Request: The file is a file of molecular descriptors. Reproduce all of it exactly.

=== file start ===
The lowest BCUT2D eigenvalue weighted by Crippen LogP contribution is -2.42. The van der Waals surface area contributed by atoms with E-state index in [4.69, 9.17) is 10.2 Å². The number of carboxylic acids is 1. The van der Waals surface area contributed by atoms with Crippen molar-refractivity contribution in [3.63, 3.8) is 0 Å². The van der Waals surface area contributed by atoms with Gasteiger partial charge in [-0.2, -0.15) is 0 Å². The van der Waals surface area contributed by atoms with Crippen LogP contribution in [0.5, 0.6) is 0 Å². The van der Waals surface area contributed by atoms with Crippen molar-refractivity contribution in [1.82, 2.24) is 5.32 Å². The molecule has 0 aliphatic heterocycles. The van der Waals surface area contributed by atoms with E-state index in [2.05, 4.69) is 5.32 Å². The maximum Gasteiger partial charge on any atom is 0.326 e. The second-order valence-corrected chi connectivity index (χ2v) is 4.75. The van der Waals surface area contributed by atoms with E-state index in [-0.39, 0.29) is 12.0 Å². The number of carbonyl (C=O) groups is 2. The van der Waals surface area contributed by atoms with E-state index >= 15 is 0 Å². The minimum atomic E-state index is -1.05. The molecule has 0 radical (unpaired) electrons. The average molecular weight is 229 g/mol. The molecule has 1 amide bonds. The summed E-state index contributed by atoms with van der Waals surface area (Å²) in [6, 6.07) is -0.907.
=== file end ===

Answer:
The lowest BCUT2D eigenvalue weighted by Crippen LogP contribution is -2.42. The van der Waals surface area contributed by atoms with E-state index in [4.69, 9.17) is 10.2 Å². The number of carboxylic acids is 1. The van der Waals surface area contributed by atoms with Crippen molar-refractivity contribution in [3.63, 3.8) is 0 Å². The van der Waals surface area contributed by atoms with Gasteiger partial charge in [-0.2, -0.15) is 0 Å². The van der Waals surface area contributed by atoms with Crippen LogP contribution in [0.5, 0.6) is 0 Å². The van der Waals surface area contributed by atoms with Crippen molar-refractivity contribution in [1.82, 2.24) is 5.32 Å². The molecule has 0 aliphatic heterocycles. The van der Waals surface area contributed by atoms with E-state index in [2.05, 4.69) is 5.32 Å². The maximum Gasteiger partial charge on any atom is 0.326 e. The second-order valence-corrected chi connectivity index (χ2v) is 4.75. The van der Waals surface area contributed by atoms with E-state index in [-0.39, 0.29) is 12.0 Å². The number of carbonyl (C=O) groups is 2. The van der Waals surface area contributed by atoms with E-state index >= 15 is 0 Å². The minimum atomic E-state index is -1.05. The molecule has 0 radical (unpaired) electrons. The average molecular weight is 229 g/mol. The molecule has 1 amide bonds. The summed E-state index contributed by atoms with van der Waals surface area (Å²) in [6, 6.07) is -0.907.